But he did tell me that the year that Men in Black was released, he learned that a boy named Ezequiel Hernandez Jr., who lived not far from a ranch Jones owned in far West Texas, near the Texas-Mexico border, had been shot to death by a camouflaged Marine who had been sent to that part of the state to look for drug smugglers (see “Soldiers of Misfortune,” August 1997). It was said to be the first killing of an American citizen on American soil by a U.S. soldier since the shootings at Kent State University, in 1970. The Marine claimed he had shot the boy in self-defense, and he was not prosecuted. “Anyone knows that if the kid had been killed in Dallas and his name was Bobby Johnson and his skin was white, it would have been a different story,” Jones said.

For the first time, there wasn’t the usual tone of disgust in his voice at having to answer humdrum questions from a reporter, but a genuine anger. “I decided it was time to make a movie about a part of the world that many people haven’t experienced or don’t understand,” he said. “I wanted to give people a glimpse of a world that has its own character, its own quality, its own struggles and disappointments, its own harshness, as well as its own beauty. I wanted to portray the social and cultural contrasts between the land that’s south of the Rio Grande River and the land that’s north of it, and in the process, I wanted to show how things are different on each side of the river and how they are surprisingly the same.”

He paused. “I wanted to make a movie about my home country,” he said, “my home people.”

On his own, Jones hired the noted Mexican screenwriter Guillermo Arriaga. The two of them came up with a story in which Jones would play Pete Perkins, a weathered, laconic foreman of a ranch in West Texas who learns that his illegal-immigrant ranch hand, Melquiades Estrada (played by Fort Worth actor Julio César Cedillo), has been shot dead and quickly buried by surly young Border Patrol agent Mike Norton (Barry Pepper). When Perkins later learns that the local sheriff (Dwight Yoakam) has reburied Estrada in a pauper’s grave and is refusing to investigate the killing, dismissing the Mexican cowboy as “nothing but a wetback,” Perkins suddenly, almost impulsively, decides to take justice into his own hands. Perkins kidnaps the Border Patrol agent and forces him at gunpoint to dig up Estrada. Then he straps the dead Estrada to one horse, straps the Border patrol agent to another horse, and heads for Mexico on a harrowing and at times crazed journey to bury Estrada for a third time, in the little town where Estrada had said he had been born. Jones and Arriaga titled the movie, appropriately enough, The Three Burials of Melquiades Estrada.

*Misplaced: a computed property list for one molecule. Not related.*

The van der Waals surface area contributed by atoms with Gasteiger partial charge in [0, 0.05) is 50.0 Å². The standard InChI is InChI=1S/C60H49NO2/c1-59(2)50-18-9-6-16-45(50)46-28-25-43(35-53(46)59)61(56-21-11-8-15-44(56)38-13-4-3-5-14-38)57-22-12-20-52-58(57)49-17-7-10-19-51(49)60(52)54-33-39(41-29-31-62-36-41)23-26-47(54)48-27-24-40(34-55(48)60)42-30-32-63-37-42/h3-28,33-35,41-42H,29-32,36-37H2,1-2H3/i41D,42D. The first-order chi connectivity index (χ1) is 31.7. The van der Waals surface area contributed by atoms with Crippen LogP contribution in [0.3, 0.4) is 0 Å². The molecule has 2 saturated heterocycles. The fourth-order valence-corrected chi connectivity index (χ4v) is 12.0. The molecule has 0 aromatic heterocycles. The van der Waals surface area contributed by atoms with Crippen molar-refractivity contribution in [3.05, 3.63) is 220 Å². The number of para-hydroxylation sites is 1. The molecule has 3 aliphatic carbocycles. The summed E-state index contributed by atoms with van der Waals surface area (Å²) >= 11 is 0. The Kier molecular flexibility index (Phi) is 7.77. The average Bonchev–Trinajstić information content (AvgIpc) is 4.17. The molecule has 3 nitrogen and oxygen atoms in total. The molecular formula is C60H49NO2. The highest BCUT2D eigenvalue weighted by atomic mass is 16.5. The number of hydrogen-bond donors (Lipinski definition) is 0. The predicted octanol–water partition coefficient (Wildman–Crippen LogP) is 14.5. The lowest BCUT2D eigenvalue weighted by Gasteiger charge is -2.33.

With co-producer Michael Fitzgerald, Jones received financing from EuropaCorp, a French-based film company. Although he had directed only one film before—a television movie based on the Elmer Kelton novel The Good Old Boys, about a Texas cowboy at the turn of the century—Jones was so passionate about this film that EuropaCorp promised him and Fitzgerald complete creative control. It was almost certainly not going to be a blockbuster. One third of the dialogue was in Spanish, and the majority of the plot was revealed in a sometimes baffling, nonsequential fashion. There were no spectacular chase scenes in the script, no deafening shoot-outs, no high-tech special effects. Yet the film was clearly as important to Jones as anything he had ever done in his career. Between 2001 and 2005, while he worked as an actor in big-studio movies—including, ironically enough, one of the worst films ever set in Texas, Man of the House,  in which he played a Texas Ranger protecting a group of University of Texas cheerleaders who have witnessed a murder—he quietly developed Three Burials,  making sure every detail was just right. “He was the stubborn perfectionist, tweaking the script over and over, changing a comma in one sentence, rewriting the dialogue until the rhythm was just right,” Fitzgerald said. “He scouted all the locations for the film and helped pick the entire cast and crew. Obviously, as opposed to his past work—work that was always in the service of someone else’s idea—this work was especially important to him, for this was a story with which he had a very deep connection. And the results, I think, are quite felicitous.”

Indeed, it is hard to think of any other movie that so realistically captures contemporary West Texas—that landscape of sprawling, historic ranches and run-down trailer parks, of breathtakingly stark mountain ranges and forlorn, heat-baked towns. Jones filmed much of the movie on that far West Texas ranch that he owned at the time. He filmed other scenes at a drab cafe in Van Horn, not far from the ranch. He also filmed at the vaulted Santa Elena Canyon, in Big Bend National Park, in the desert sand dunes in Monahans, and at an oil-field supply yard between Midland and Odessa.

What’s more, he made sure to populate the movie with the kinds of characters that seem to exist only in West Texas: men and women who live on the margins, burdened with small, thwarted hopes. Throughout the movie are gritty ranch hands, nasty-edged lawmen, vacant-eyed laborers, and scared, tormented Mexicans crossing the Rio Grande. There is an adulterous middle-aged waitress at the Van Horn cafe whose pained face says everything about her life. There is a blind man, immersed in despair, who spends his time listening to a Spanish-language radio station. And at one point, for really no reason at all, Jones includes an image of a heavyset lady standing outside her mobile home, surrounded by a chain-link fence. “A lot of people might not see particular beauty in a featureless mobile home and a chain-link fence,” Jones told me. “But I do.”